G.F. Brandenburg, a retired math teacher and outstanding blogger,here revisits Steven Rasmussen’s critique of the Smarter Balanced Assessment Consortium’s math tests. Rasmussen was co-founder and publisher of Key Curriculum Press for many years and is a mathematics specialist. (I posted on Rasmussen’s critique here, but unlike Brandenburg, I am not a math educator.)

Here is a sample from Brandenburg:

““…the Smarter Balanced tests are lemons. They fail to meet acceptable standards of quality and performance, especially with respect to their technology-enhanced items. They should be withdrawn from the market before they precipitate a national catastrophe.”

[Brandenburg:] Here is some of the rest of his critique:

“Flaws in the Smarter Balanced Test Items

“What happened? Despite elaborate evidence-centered design frameworks touted by Smarter Balanced as our assurance that their tests would measure up, the implementation of the tests is egregiously flawed. I wish I could say the flaws in the Smarter Balanced tests are isolated.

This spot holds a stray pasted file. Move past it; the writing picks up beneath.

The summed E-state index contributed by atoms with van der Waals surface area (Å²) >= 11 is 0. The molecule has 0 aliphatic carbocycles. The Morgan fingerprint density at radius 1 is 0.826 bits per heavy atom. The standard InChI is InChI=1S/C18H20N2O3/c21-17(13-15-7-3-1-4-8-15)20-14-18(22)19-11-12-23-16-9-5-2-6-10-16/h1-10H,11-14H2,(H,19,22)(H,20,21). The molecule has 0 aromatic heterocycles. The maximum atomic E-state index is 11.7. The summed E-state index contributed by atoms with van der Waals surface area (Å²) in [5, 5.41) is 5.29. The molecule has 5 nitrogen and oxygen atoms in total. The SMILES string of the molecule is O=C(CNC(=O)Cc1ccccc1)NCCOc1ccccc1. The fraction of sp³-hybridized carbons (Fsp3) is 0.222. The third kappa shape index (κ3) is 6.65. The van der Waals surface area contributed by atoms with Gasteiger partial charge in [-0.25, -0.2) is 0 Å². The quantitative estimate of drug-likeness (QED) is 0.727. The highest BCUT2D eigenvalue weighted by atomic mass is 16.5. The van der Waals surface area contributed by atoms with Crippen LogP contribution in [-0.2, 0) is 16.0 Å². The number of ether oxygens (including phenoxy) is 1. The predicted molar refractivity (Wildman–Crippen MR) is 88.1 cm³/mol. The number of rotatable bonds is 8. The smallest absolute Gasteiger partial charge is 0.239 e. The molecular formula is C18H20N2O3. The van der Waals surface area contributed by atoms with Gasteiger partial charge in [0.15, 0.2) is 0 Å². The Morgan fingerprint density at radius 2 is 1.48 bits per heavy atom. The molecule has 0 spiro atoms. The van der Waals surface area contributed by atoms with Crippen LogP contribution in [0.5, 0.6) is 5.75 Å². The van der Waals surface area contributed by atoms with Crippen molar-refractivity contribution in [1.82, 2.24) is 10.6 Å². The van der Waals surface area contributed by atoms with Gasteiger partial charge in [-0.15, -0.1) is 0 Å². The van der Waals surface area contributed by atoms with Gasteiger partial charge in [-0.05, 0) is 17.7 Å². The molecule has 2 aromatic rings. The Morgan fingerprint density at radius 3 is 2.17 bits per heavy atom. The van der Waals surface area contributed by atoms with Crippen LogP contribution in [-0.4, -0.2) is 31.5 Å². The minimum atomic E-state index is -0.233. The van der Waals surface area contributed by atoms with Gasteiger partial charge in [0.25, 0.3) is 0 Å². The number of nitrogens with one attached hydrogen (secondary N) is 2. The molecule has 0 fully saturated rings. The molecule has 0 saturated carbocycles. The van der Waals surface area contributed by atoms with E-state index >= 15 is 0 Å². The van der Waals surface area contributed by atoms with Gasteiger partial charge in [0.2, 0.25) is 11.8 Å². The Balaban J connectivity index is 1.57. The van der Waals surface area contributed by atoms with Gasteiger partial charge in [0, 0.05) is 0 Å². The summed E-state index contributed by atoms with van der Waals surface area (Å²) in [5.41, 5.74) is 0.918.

“Unfortunately, they are not. While the shortcomings are omnipresent and varied, they fall into categories, all illustrated multiple times by the examples in this critique:

• Poorly worded and ambiguous mathematical language and non-mathematical instructions;

• Incorrect and unconventional mathematical graphical representations;

• Inconsistent mathematical representations and user interfaces from problem to problem;

• Shoddy and illogical user interface design, especially with respect to the dynamic aspects of the mathematical representations; • Consistent violations and lack of attention to the Common Core State Standards;

• Failure to take advantage of available technologies in problem design….

“The result? Untold numbers of students and teachers in 17 Smarter Balanced states will be traumatized, stigmatized and unfairly penalized. And the quagmire of poor technological design, poor interaction design, and poor mathematics will hopelessly cloud the insights the tests might have given us into students’ understanding of mathematics.”

Rasmussen then analyzes sample SBAC test questions.